Vintaroo Australian Premium Wine


Richard Hamilton Snr arrived in South Australia within 10 months of the infant colony of South Australia being proclaimed. When he disembarked with his wife Ann and seven of his eight children from the Katherine Stewart Forbes on October 13, 1837, there were only 176 white settlers in the colony, mainly government and military officials.

Less than a year later, Richard had planted the colony's first commercial vineyard near Glenelg, at 'Ewell' named after a village near Dover, in the United Kingdom, using vines sent by a friend from South Africa. In 1841, he made the colony's first commercial wine, planting the roots for five successive generations of the Hamilton wine family to operate the family enterprise - Hamilton's Ewell Vineyards - until its sale in 1979 to Mildara Wines Limited.


Mark Hamilton's grandfather, Frank Eric Hamilton, known as Eric Hamilton, was a master wine marketer and businessman. Eric was chairman of directors and managing director of Hamilton's Ewell Vineyards for nearly fifty years – from the end of World War I in 1918 – until his death in 1968.

Serving in the Imperial Australian Forces in Gallipoli and Flanders, Eric was twice wounded by gassing and repatriated to London on both occasions.

Returning to Australia following the cessation of hostilities in 1918, he took over the management of Hamilton's Ewell Vineyards from the Executor Trustee Company and his mother, the 'Mater', who had been jointly managing the business as trustees of the estate of Eric's father, Frank Eric Hamilton, (Frank) who died in 1913, aged 54.

With his 'global vision' gained at a young age by his travelling and wartime experiences, Eric recognised the opportunity for Hamilton's Ewell Vineyards to export wine at competitive prices to the United Kingdom market, in competition with the more expensive French table wines and the fortified wines of Portugal (Port) and Spain (Madeira and Sherry).

Eric travelled overseas for six months a year for 50 years until his death in 1968, exporting Australian wine to Singapore, Canada and the United Kingdom, building up a significant export business. At the time, Hamilton's Ewell Vineyards, Penfolds Wines and Emu Wines were the three largest Australian exporters.

Prior to the introduction of commercial air travel, Eric would travel by ship, often taking his Rolls Royce car with him for use along the way and in the United Kingdom.

Prior to the introduction of commercial air travel, Eric would travel by ship, often taking his Rolls Royce car with him for use along the way and in the United Kingdom.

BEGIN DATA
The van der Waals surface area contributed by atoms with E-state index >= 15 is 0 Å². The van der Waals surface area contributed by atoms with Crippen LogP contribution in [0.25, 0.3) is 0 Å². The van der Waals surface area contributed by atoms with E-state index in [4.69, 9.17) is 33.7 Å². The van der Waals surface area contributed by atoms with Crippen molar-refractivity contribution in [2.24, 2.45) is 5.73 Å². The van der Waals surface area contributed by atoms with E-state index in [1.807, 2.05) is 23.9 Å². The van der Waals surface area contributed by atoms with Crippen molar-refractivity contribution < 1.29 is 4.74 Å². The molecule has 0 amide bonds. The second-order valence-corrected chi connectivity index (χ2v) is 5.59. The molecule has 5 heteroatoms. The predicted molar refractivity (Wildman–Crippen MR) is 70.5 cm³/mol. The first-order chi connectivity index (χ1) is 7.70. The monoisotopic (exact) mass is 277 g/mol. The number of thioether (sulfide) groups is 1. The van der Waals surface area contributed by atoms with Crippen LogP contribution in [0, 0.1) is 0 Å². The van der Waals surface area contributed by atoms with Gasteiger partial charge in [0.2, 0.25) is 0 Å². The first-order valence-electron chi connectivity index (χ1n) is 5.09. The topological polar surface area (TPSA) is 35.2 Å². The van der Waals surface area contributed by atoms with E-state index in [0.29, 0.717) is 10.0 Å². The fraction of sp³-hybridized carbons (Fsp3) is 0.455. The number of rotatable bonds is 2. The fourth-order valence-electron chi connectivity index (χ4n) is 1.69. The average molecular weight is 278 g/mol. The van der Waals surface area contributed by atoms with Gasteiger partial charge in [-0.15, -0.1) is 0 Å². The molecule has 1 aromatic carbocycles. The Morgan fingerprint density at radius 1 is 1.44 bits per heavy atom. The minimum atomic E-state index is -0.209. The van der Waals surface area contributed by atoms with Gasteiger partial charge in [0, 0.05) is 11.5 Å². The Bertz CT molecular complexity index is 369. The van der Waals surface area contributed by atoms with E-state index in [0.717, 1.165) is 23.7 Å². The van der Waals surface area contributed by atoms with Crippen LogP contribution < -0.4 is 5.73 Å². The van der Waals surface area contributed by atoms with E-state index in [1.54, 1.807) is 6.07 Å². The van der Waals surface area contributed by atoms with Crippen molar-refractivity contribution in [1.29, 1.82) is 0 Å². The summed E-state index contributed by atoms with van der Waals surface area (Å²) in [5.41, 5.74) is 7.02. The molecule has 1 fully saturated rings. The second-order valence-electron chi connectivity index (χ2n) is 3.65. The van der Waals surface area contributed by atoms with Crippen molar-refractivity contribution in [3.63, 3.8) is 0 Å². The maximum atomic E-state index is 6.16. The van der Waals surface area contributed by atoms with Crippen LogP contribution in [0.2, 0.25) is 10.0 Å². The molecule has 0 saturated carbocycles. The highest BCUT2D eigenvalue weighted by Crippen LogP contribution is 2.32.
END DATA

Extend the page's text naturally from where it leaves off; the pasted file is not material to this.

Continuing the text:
During this period, Hamilton's Ewell Vineyards established Vintaroo as an export label, registering the trademark in the United Kingdom. Hamilton's Ewell Vineyards sold a range of products under the Vintaroo label for many years.


In 1991, Mark and Deborah Hamilton regained the trademark
and tradename rights to Hamilton's Ewell Vineyards and set about rebuilding a wine company in the name and spirit of the original
family enterprise.

In recognition of the pioneering export exploits of his grandfather Eric, Mark relaunched Vintaroo as a uniquely Australian export label, with contemporary packaging.

Mark has recognised – as Eric did decades ago – that the play on words of 'vintage' and 'kangaroo' conveys a unique sense of Australia's identity and place, while the graphic label and packaging design recognises the art of Australia's original inhabitants, the Aboriginals.

The label art pays respect to and acknowledges the culture of the Kaurna people whose land covers the area which became known to the early European settlers as the Adelaide Plains.

It also recognises the family legend (backed by early South Australian literature) that Richard and Ann Hamilton moved down to their Land Grant (Land Order 176 issued by the SA Colonisation Company in London in 1836) only after their camp on the banks of the Torrens Creek - now known as Pinky Flat - was burned out by local Aboriginals.

Richard, Ann and their family had camped there while waiting for the colony's first surveyor, Colonel William Light and his assistants, to survey the Marion area where the land granted, was located.